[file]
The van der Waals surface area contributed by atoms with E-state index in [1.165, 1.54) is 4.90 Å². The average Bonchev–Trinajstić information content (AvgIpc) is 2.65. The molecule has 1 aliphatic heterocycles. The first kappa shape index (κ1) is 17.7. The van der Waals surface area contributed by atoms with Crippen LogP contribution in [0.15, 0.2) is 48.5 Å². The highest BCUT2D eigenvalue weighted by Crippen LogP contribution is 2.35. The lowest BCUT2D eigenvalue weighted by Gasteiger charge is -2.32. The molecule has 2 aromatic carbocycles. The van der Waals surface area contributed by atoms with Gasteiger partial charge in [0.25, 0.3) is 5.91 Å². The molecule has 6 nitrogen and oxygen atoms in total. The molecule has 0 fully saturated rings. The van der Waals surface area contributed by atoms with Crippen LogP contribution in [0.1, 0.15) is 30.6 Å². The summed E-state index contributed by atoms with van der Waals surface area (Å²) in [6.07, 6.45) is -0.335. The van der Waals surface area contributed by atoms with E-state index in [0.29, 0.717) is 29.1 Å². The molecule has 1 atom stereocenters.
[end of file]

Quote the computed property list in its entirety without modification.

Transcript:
The van der Waals surface area contributed by atoms with E-state index in [1.165, 1.54) is 4.90 Å². The average Bonchev–Trinajstić information content (AvgIpc) is 2.65. The molecule has 1 aliphatic heterocycles. The first kappa shape index (κ1) is 17.7. The van der Waals surface area contributed by atoms with Crippen LogP contribution in [0.15, 0.2) is 48.5 Å². The highest BCUT2D eigenvalue weighted by Crippen LogP contribution is 2.35. The lowest BCUT2D eigenvalue weighted by Gasteiger charge is -2.32. The molecule has 2 aromatic carbocycles. The van der Waals surface area contributed by atoms with Gasteiger partial charge in [0.25, 0.3) is 5.91 Å². The molecule has 6 nitrogen and oxygen atoms in total. The molecule has 0 fully saturated rings. The van der Waals surface area contributed by atoms with Crippen LogP contribution in [0.1, 0.15) is 30.6 Å². The summed E-state index contributed by atoms with van der Waals surface area (Å²) in [6.07, 6.45) is -0.335. The van der Waals surface area contributed by atoms with E-state index in [0.29, 0.717) is 29.1 Å². The molecule has 1 atom stereocenters.